January 29, 1854
|Died||May 16, 1938 84) (aged|
San Diego, California
|Alma mater||University of Michigan|
|Known for||Civic activist, co-founder of San Diego Zoo, co-founder of Scripps Institution of Oceanography|
Frederick "Fred" Baker (January 29, 1854 – May 16, 1938) was an American physician and civic activist in San Diego, California. He was the prime mover in founding the Marine Biological Institution, which became the Scripps Institution of Oceanography. He was also a co-founder of the Zoological Society of San Diego and thus of the San Diego Zoo. He was a naturalist and an amateur malacologist.
Baker was born January 29, 1854, in Norwalk, Ohio.He earned a civil engineering degree from Cornell University in 1870, then joined a four-year scientific expedition in Central and South America. Returning to the United States, he earned an M.D. degree from the University of Michigan in 1880. He married Charlotte LeBreton Johnson, also a physician, in 1881. They moved to San Diego in 1888.
Baker set up a general practice with an eye, ear, nose, and throat specialty at St. Joseph's Hospital in San Diego, a forerunner of Scripps Mercy Hospital. His wife was an obstetrician-gynecologist at the same hospital. They were the first husband-and-wife physicians in San Diego. Both served as president of the San Diego County Medical Society, Fred in 1891, Charlotte in 1898.
Fred Baker served on the San Diego City Council, including a term as president of the council. He served as a member of the Board of Education of the San Diego City Schools and as its president. He sat on the board of trustees of the State Normal School, which later became San Diego State University.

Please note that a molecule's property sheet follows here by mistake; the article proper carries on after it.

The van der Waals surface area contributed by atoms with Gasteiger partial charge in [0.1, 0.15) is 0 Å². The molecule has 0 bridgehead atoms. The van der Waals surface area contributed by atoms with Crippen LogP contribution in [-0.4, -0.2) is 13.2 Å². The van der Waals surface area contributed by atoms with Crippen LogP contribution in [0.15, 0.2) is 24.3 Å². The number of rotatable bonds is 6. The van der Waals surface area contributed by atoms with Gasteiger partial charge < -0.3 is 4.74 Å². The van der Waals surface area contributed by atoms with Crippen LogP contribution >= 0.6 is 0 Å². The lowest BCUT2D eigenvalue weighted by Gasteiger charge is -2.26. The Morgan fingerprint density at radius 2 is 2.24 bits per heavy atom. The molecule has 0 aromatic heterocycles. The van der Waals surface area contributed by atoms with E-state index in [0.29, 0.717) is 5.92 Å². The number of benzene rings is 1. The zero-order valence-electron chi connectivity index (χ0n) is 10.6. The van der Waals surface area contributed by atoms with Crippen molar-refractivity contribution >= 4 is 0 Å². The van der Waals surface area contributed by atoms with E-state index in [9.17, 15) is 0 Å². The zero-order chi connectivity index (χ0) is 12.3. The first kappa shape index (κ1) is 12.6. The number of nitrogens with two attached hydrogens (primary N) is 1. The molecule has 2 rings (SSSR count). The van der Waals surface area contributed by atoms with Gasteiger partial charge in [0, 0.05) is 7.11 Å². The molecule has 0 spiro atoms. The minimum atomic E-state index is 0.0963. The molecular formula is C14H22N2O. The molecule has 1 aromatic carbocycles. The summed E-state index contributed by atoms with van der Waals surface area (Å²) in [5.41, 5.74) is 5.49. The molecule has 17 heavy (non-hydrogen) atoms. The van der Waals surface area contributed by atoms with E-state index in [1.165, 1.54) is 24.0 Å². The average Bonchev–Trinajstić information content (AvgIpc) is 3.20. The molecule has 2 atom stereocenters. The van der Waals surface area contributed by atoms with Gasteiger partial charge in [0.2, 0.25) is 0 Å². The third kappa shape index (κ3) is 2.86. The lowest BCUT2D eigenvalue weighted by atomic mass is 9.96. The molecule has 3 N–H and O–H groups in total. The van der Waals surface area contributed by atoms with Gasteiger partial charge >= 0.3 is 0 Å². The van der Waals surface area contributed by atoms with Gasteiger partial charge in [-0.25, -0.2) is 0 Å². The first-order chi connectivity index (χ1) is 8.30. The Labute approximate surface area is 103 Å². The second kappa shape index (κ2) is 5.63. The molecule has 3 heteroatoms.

In 1916 another physician, Dr. Harry Wegeforth, conceived a plan to develop a zoo in San Diego, using animals left over from the Panama-California Exposition. He invited Fred Baker to become one of the founders. Fred and Charlotte hosted the first meeting of the Zoological Society of San Diego in their home, and Fred Baker was a founding director of the organization, serving as its treasurer. He remained a member of the board of directors until 1922.
Baker was a serious amateur naturalist, particularly interested in the study of conchs.In 1902 he and two colleagues – H. P. Wood, secretary of the Chamber of Commerce, and Fred R. Burnham, another San Diego physician – formed a "biological committee" of the Chamber of Commerce. Their goal was to establish a marine biology laboratory in or near San Diego under the auspices of the University of California. He had earlier met William E. Ritter, a zoology professor at the University of California; now he encouraged Ritter to bring an expedition to study the marine life of San Diego. Baker arranged for the Hotel del Coronado to donate its boathouse as a headquarters and laboratory for the expedition, and collected funds to support the project from San Diego philanthropists including E. W. Scripps, Ellen Browning Scripps, and Elisha Babcock. The expedition in the summer of 1903 was a success, and in September 1903 the Marine Biological Association was incorporated, with Baker as its secretary. The Association's goal was to create a permanent, professionally staffed, scientifically oriented marine biology institute, including an aquarium-museum. After another season in Coronado, the institution moved to La Jolla, where it obtained a permanent campus in 1907. The University of California took over operation of the institution in 1912.